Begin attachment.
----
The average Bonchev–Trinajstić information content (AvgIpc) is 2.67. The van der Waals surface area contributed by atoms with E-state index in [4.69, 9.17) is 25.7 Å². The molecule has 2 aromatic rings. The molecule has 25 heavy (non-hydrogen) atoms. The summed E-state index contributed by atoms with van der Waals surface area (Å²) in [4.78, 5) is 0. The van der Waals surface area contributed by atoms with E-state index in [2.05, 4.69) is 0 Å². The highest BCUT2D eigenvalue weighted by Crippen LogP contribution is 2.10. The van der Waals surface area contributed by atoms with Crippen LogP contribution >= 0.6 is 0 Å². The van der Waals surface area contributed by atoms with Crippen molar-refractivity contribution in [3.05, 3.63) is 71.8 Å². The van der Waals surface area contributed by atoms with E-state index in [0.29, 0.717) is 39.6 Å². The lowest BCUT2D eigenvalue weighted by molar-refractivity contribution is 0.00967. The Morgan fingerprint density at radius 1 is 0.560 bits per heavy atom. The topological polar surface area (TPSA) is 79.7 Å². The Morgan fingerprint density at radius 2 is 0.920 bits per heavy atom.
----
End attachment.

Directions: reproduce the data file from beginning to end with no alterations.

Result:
The average Bonchev–Trinajstić information content (AvgIpc) is 2.67. The van der Waals surface area contributed by atoms with E-state index in [4.69, 9.17) is 25.7 Å². The molecule has 2 aromatic rings. The molecule has 25 heavy (non-hydrogen) atoms. The summed E-state index contributed by atoms with van der Waals surface area (Å²) in [4.78, 5) is 0. The van der Waals surface area contributed by atoms with E-state index in [2.05, 4.69) is 0 Å². The highest BCUT2D eigenvalue weighted by Crippen LogP contribution is 2.10. The van der Waals surface area contributed by atoms with Crippen LogP contribution >= 0.6 is 0 Å². The van der Waals surface area contributed by atoms with Crippen molar-refractivity contribution in [3.05, 3.63) is 71.8 Å². The van der Waals surface area contributed by atoms with E-state index in [0.29, 0.717) is 39.6 Å². The lowest BCUT2D eigenvalue weighted by molar-refractivity contribution is 0.00967. The Morgan fingerprint density at radius 1 is 0.560 bits per heavy atom. The topological polar surface area (TPSA) is 79.7 Å². The Morgan fingerprint density at radius 2 is 0.920 bits per heavy atom.